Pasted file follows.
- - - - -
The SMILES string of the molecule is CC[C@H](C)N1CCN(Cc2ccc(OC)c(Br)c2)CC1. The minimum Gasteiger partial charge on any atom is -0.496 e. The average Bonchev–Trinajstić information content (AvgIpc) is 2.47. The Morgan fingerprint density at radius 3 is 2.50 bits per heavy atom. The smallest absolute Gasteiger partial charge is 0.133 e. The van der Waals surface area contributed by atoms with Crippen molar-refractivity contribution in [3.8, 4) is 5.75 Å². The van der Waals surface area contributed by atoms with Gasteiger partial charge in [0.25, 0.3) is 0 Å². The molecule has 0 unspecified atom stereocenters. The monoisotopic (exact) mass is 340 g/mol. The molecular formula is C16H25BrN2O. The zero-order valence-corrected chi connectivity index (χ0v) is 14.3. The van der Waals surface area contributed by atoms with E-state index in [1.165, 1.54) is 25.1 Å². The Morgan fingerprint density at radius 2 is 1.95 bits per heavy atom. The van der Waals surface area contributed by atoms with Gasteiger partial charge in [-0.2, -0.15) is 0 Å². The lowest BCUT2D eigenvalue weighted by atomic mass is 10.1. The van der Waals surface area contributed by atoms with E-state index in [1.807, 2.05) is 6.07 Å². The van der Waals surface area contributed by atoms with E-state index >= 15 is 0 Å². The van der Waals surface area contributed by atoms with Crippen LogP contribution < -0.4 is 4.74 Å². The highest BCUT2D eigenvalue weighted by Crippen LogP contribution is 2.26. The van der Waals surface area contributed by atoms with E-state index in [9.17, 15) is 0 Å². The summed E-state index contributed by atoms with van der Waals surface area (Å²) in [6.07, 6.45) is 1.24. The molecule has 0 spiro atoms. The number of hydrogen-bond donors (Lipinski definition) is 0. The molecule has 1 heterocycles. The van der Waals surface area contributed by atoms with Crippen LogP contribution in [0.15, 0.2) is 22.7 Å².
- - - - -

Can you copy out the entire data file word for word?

The SMILES string of the molecule is CC[C@H](C)N1CCN(Cc2ccc(OC)c(Br)c2)CC1. The minimum Gasteiger partial charge on any atom is -0.496 e. The average Bonchev–Trinajstić information content (AvgIpc) is 2.47. The Morgan fingerprint density at radius 3 is 2.50 bits per heavy atom. The smallest absolute Gasteiger partial charge is 0.133 e. The van der Waals surface area contributed by atoms with Crippen molar-refractivity contribution in [3.8, 4) is 5.75 Å². The van der Waals surface area contributed by atoms with Gasteiger partial charge in [0.25, 0.3) is 0 Å². The molecule has 0 unspecified atom stereocenters. The monoisotopic (exact) mass is 340 g/mol. The molecular formula is C16H25BrN2O. The zero-order valence-corrected chi connectivity index (χ0v) is 14.3. The van der Waals surface area contributed by atoms with E-state index in [1.165, 1.54) is 25.1 Å². The Morgan fingerprint density at radius 2 is 1.95 bits per heavy atom. The van der Waals surface area contributed by atoms with Gasteiger partial charge in [-0.2, -0.15) is 0 Å². The lowest BCUT2D eigenvalue weighted by atomic mass is 10.1. The van der Waals surface area contributed by atoms with E-state index in [1.807, 2.05) is 6.07 Å². The van der Waals surface area contributed by atoms with E-state index >= 15 is 0 Å². The van der Waals surface area contributed by atoms with Crippen LogP contribution < -0.4 is 4.74 Å². The highest BCUT2D eigenvalue weighted by Crippen LogP contribution is 2.26. The van der Waals surface area contributed by atoms with E-state index in [9.17, 15) is 0 Å². The summed E-state index contributed by atoms with van der Waals surface area (Å²) in [6.07, 6.45) is 1.24. The molecule has 0 spiro atoms. The number of hydrogen-bond donors (Lipinski definition) is 0. The molecule has 1 heterocycles. The van der Waals surface area contributed by atoms with Crippen LogP contribution in [0.15, 0.2) is 22.7 Å².